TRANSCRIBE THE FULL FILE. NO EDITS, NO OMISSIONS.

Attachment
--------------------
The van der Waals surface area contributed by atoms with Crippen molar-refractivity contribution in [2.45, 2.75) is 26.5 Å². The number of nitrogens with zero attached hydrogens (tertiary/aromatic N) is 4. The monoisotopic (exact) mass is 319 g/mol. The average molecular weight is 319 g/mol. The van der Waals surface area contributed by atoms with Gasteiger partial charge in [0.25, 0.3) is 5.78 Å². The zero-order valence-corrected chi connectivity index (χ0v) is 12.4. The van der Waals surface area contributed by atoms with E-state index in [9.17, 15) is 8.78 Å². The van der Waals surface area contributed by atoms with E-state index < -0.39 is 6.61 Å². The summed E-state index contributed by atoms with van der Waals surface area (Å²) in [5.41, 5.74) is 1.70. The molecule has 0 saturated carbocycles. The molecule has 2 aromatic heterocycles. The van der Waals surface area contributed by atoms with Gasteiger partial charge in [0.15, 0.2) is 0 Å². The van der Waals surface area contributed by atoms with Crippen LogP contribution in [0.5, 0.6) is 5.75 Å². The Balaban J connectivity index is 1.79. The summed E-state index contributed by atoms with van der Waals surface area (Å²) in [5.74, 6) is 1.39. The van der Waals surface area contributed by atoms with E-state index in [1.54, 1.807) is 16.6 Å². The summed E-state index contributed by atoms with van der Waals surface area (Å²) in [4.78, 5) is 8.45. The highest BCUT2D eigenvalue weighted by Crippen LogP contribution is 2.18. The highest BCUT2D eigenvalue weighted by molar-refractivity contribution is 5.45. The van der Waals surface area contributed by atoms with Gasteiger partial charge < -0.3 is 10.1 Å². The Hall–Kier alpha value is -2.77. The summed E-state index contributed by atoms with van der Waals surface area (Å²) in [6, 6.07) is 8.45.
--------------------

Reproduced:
The van der Waals surface area contributed by atoms with Crippen molar-refractivity contribution in [2.45, 2.75) is 26.5 Å². The number of nitrogens with zero attached hydrogens (tertiary/aromatic N) is 4. The monoisotopic (exact) mass is 319 g/mol. The average molecular weight is 319 g/mol. The van der Waals surface area contributed by atoms with Gasteiger partial charge in [0.25, 0.3) is 5.78 Å². The zero-order valence-corrected chi connectivity index (χ0v) is 12.4. The van der Waals surface area contributed by atoms with E-state index in [9.17, 15) is 8.78 Å². The van der Waals surface area contributed by atoms with E-state index < -0.39 is 6.61 Å². The summed E-state index contributed by atoms with van der Waals surface area (Å²) in [5.41, 5.74) is 1.70. The molecule has 0 saturated carbocycles. The molecule has 2 aromatic heterocycles. The van der Waals surface area contributed by atoms with Gasteiger partial charge in [0.15, 0.2) is 0 Å². The van der Waals surface area contributed by atoms with Crippen LogP contribution in [0.5, 0.6) is 5.75 Å². The Balaban J connectivity index is 1.79. The summed E-state index contributed by atoms with van der Waals surface area (Å²) in [5.74, 6) is 1.39. The van der Waals surface area contributed by atoms with E-state index in [1.54, 1.807) is 16.6 Å². The summed E-state index contributed by atoms with van der Waals surface area (Å²) in [4.78, 5) is 8.45. The highest BCUT2D eigenvalue weighted by Crippen LogP contribution is 2.18. The highest BCUT2D eigenvalue weighted by molar-refractivity contribution is 5.45. The van der Waals surface area contributed by atoms with Gasteiger partial charge < -0.3 is 10.1 Å². The Hall–Kier alpha value is -2.77. The summed E-state index contributed by atoms with van der Waals surface area (Å²) in [6, 6.07) is 8.45.